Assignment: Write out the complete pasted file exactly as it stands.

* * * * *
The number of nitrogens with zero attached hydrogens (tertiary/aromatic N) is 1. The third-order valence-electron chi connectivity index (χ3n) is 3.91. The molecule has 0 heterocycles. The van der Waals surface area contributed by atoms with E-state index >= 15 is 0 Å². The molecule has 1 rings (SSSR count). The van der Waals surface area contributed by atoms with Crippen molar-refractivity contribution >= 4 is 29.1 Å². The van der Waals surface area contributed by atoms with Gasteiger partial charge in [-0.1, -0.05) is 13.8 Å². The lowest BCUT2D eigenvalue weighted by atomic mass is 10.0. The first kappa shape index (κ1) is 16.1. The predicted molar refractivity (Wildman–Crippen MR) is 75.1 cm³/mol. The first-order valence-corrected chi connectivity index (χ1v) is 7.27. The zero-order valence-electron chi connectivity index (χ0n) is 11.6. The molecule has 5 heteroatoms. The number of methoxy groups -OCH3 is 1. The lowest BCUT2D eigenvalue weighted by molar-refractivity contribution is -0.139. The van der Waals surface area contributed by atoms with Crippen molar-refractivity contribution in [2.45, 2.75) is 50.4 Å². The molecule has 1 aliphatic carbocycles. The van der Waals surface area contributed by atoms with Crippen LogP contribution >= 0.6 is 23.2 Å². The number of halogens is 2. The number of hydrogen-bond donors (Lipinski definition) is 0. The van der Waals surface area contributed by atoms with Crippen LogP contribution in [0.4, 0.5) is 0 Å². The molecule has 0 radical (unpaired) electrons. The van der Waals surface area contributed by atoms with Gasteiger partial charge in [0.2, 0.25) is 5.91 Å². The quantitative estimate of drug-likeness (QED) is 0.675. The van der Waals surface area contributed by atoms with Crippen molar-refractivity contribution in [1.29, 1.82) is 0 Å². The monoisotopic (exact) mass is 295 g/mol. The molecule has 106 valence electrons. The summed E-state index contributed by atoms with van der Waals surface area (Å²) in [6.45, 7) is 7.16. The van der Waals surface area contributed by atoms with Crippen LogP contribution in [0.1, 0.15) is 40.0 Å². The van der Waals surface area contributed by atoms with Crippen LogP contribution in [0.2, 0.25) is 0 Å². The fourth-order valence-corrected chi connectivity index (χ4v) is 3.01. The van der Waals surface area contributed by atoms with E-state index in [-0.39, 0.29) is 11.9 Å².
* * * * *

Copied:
The number of nitrogens with zero attached hydrogens (tertiary/aromatic N) is 1. The third-order valence-electron chi connectivity index (χ3n) is 3.91. The molecule has 0 heterocycles. The van der Waals surface area contributed by atoms with E-state index >= 15 is 0 Å². The molecule has 1 rings (SSSR count). The van der Waals surface area contributed by atoms with Crippen molar-refractivity contribution >= 4 is 29.1 Å². The van der Waals surface area contributed by atoms with Gasteiger partial charge in [-0.1, -0.05) is 13.8 Å². The lowest BCUT2D eigenvalue weighted by atomic mass is 10.0. The first kappa shape index (κ1) is 16.1. The predicted molar refractivity (Wildman–Crippen MR) is 75.1 cm³/mol. The first-order valence-corrected chi connectivity index (χ1v) is 7.27. The zero-order valence-electron chi connectivity index (χ0n) is 11.6. The molecule has 5 heteroatoms. The number of methoxy groups -OCH3 is 1. The lowest BCUT2D eigenvalue weighted by molar-refractivity contribution is -0.139. The van der Waals surface area contributed by atoms with Crippen molar-refractivity contribution in [2.45, 2.75) is 50.4 Å². The molecule has 1 aliphatic carbocycles. The van der Waals surface area contributed by atoms with Crippen LogP contribution >= 0.6 is 23.2 Å². The number of halogens is 2. The number of hydrogen-bond donors (Lipinski definition) is 0. The van der Waals surface area contributed by atoms with Crippen LogP contribution in [0.4, 0.5) is 0 Å². The molecule has 0 radical (unpaired) electrons. The van der Waals surface area contributed by atoms with Gasteiger partial charge in [0.2, 0.25) is 5.91 Å². The quantitative estimate of drug-likeness (QED) is 0.675. The van der Waals surface area contributed by atoms with Crippen molar-refractivity contribution in [1.29, 1.82) is 0 Å². The monoisotopic (exact) mass is 295 g/mol. The molecule has 106 valence electrons. The summed E-state index contributed by atoms with van der Waals surface area (Å²) in [6.45, 7) is 7.16. The van der Waals surface area contributed by atoms with Crippen LogP contribution in [0.1, 0.15) is 40.0 Å². The van der Waals surface area contributed by atoms with Crippen LogP contribution in [0.2, 0.25) is 0 Å². The fourth-order valence-corrected chi connectivity index (χ4v) is 3.01. The van der Waals surface area contributed by atoms with E-state index in [-0.39, 0.29) is 11.9 Å².